New York Governor Signs the First LIBOR Transition Legislation into Law

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The New York legislation addresses those contracts without effective fallbacks that are governed by New York state law.

On March 24, 2021, the New York Legislature passed Senate Bill 297B/Assembly Bill 164B, intended to reduce risks associated with the transition away from U.S. dollar (USD) LIBOR. The text of the legislation was initially presented by the ARRC last year. On April 6, 2021, New York Governor Andrew Cuomo signed the bill into law. The New York law has become the first legislative action relating to LIBOR transition and may serve as a model legislation for other states to follow.

While the UK Financial Conduct Authority, LIBOR’s regulator and administrator, confirmed that it would cease publication of representative USD LIBOR for the major USD LIBOR settings in mid-2023, which helps address a substantial portion of legacy contracts, there will be a significant number contracts that mature after mid-2023 and contracts that have no effective means to replace LIBOR upon its cessation. The New York legislation addresses those contracts without effective fallbacks that are governed by New York state law. It is expected to provide legal clarity for many New York financial products and agreements referencing USD LIBOR, reduce potential disputes surrounding the transition and lessen the burden on New York courts.

Key provisions of the legislation are summarized below. The legislation only refers to SOFR as the replacement benchmark. Although SOFR is the only rate currently recommended by the ARRC, other credit-sensitive rates such as AMERIBOR (provided by American Financial Exchange, LLC), BSBY (provided by the Bloomberg Short-Term Bank Yield Index), IHS Markit Credit Rate (provided by IHS Markit) and Bank Yield Index (provided by ICE Benchmark Administration) are also being considered but are not covered by the legislation.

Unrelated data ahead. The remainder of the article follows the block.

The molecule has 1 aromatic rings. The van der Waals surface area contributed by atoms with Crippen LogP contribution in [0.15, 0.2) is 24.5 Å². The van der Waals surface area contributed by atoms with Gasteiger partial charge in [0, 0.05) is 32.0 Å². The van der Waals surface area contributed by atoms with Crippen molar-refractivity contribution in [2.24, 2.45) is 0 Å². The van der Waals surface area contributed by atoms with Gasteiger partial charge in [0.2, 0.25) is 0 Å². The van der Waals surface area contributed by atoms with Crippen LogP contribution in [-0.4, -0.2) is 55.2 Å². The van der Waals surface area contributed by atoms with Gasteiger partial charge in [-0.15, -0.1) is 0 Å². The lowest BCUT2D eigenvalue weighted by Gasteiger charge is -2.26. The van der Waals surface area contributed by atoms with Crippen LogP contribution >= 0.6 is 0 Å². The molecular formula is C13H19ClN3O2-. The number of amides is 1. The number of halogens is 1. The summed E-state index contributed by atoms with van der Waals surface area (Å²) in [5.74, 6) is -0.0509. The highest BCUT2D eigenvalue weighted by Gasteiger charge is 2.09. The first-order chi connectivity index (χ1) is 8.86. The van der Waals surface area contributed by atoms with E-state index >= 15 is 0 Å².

Key Provisions

  1. The legislation would require the use of the benchmark replacement recommended by the Federal Reserve, the New York Fed or the Alternative Reference Rates Committee where (i) the contract language uses LIBOR as a benchmark and contains no fallback provisions or is silent or (ii) the contract’s fallback provisions prescribe the use of LIBOR (including by way of a poll or survey of lending rates). Where the fallback provisions are discretionary, the legislation’s safe harbor (described below) is intended to encourage the selection of the recommended benchmark replacement. Notably, the legislation would not override existing contract language that specifies a non-LIBOR based rate as a fallback to LIBOR (e.g., the prime rate).
  2. The legislation prohibits parties from refusing to perform contractual obligations or declaring a breach of contract as a result of the discontinuance of LIBOR or the use of a replacement.
  3. The legislation establishes that the recommended benchmark replacement shall constitute a commercially reasonable substitute for and a commercially substantial equivalent to LIBOR.
  4. The legislation provides a safe harbor from litigation for the use of the recommended benchmark replacement, or the implementation of benchmark replacement conforming changes in the legislation. This allows parties the right to exercise discretion or judgment regarding the fallback rate to avail themselves of the litigation safe harbor if they select the recommended benchmark replacement as the fallback rate. It also allows parties to mutually opt out of any mandatory application of the proposed legislation at any time.

The ARRC and the Federal Reserve Board have both endorsed the signing of this legislation.

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